Mother sobs in court as her son’s killer is jailed for life for beheading his classmate and stabbing him 76 times in a jealous rage
Mathew Borges, 18, was sentenced to 30 years for first-degree murder with premeditation and extreme cruelty and atrocity Tuesday
He’ll serve sentences consecutively and could be eligible for parole in 30 years
In November 2016 he stabbed 16-year-old Lee Manuel Viloria-Paulino 76 times, cut his hands off, beheaded him and dumped him in the Merrimack River
Victim’s mother Katiuska Paulino said in Salem Superior Court court: ‘With him gone we feel like we can’t breathe. He was our oxygen’
Judge said: ‘There is no sentence I can impose that will bring back Lee Paulino’
Borges’ attorney said: ‘There is hope for his redemption. He can change his life’
Katiuska Paulino [left], the mother of Lee Manuel Viloria-Paulino, delivered a victim’s impact statement at Salem Superior Court on Tuesday at the sentencing of her son’s killer. She said: ‘With him gone we feel like we can’t breathe’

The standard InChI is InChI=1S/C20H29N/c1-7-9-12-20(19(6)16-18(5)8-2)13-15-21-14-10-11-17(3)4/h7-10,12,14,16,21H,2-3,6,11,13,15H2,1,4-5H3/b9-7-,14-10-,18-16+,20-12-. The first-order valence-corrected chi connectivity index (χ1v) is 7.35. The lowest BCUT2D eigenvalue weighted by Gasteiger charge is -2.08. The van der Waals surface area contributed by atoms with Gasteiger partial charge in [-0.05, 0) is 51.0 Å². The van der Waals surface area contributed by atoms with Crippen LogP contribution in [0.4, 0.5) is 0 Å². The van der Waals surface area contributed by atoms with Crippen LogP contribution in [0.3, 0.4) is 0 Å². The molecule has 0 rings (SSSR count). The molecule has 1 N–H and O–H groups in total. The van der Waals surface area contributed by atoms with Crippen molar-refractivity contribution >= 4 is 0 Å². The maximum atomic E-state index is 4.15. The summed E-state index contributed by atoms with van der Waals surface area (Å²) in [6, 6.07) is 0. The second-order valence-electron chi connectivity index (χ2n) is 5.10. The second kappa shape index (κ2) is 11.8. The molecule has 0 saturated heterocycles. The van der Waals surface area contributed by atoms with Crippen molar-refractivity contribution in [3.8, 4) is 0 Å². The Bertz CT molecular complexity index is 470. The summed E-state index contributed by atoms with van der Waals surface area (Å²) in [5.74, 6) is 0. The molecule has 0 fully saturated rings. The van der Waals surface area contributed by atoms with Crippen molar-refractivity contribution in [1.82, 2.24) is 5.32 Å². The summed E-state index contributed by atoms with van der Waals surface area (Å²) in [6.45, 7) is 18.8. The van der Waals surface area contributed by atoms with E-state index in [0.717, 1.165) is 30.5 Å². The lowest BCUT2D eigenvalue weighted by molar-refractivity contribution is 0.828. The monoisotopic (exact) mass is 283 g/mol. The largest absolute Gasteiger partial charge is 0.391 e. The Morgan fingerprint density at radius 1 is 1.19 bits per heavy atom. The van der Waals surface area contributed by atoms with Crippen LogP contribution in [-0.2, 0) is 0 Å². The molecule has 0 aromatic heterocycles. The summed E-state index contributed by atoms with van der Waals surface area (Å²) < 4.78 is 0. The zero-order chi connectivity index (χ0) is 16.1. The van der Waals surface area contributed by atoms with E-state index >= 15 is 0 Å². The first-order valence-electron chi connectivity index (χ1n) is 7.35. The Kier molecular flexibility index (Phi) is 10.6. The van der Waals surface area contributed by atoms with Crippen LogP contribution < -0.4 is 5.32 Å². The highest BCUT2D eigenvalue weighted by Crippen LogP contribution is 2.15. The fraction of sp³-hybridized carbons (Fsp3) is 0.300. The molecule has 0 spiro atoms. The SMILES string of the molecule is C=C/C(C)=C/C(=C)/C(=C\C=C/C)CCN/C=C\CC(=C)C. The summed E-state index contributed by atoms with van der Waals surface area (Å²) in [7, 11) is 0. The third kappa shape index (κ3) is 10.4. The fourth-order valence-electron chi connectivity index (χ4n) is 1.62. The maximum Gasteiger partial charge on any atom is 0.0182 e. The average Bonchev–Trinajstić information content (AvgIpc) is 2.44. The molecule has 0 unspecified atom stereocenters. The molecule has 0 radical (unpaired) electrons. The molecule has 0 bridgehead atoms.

‘We are like the living dead after he was ripped from our side. No more dreams for the dreamer, the writer, the poet.’
Paulino wore a black shirt with his image on the front for the sentencing appearance. The victim’s family had done the same during the 10-day trial that was followed by two days of deliberation by the jury.
In video footage from CBS Boston she said her son as ‘sincere, loving, responsible’ and ‘charismatic’. She said Borges deserves to be ‘incarcerated for the rest of his life’ so he can ‘never kill again’.
‘Every day we struggle with the fact that his life was cut too short. We drove ourselves crazy trying to make sense of what had been done,’ Paulino cried. ‘Why would someone plan to commit such a horrible crime to such a wonderful person?’
‘With the assassination of Lee Manuel we were also assassinated’: The victim’s mother Paulino who wore a black shirt with his image on the front for the sentencing appearance, said:
The judge called the sentence for Borges murdering his Lawrence High School classmate ‘appropriate.’
‘There is no sentence I can impose that will bring back Lee Paulino, or that will answer the questions that we all have about how this happened, and how a 15-year-old boy could kill a friend in this manner,’ Kazanjian said Tuesday.
Under Massachusetts law, a first-degree murder conviction carries a life sentence without the possibility of parole for adults. But parole eligibility must be added if the crime was committed as a juvenile.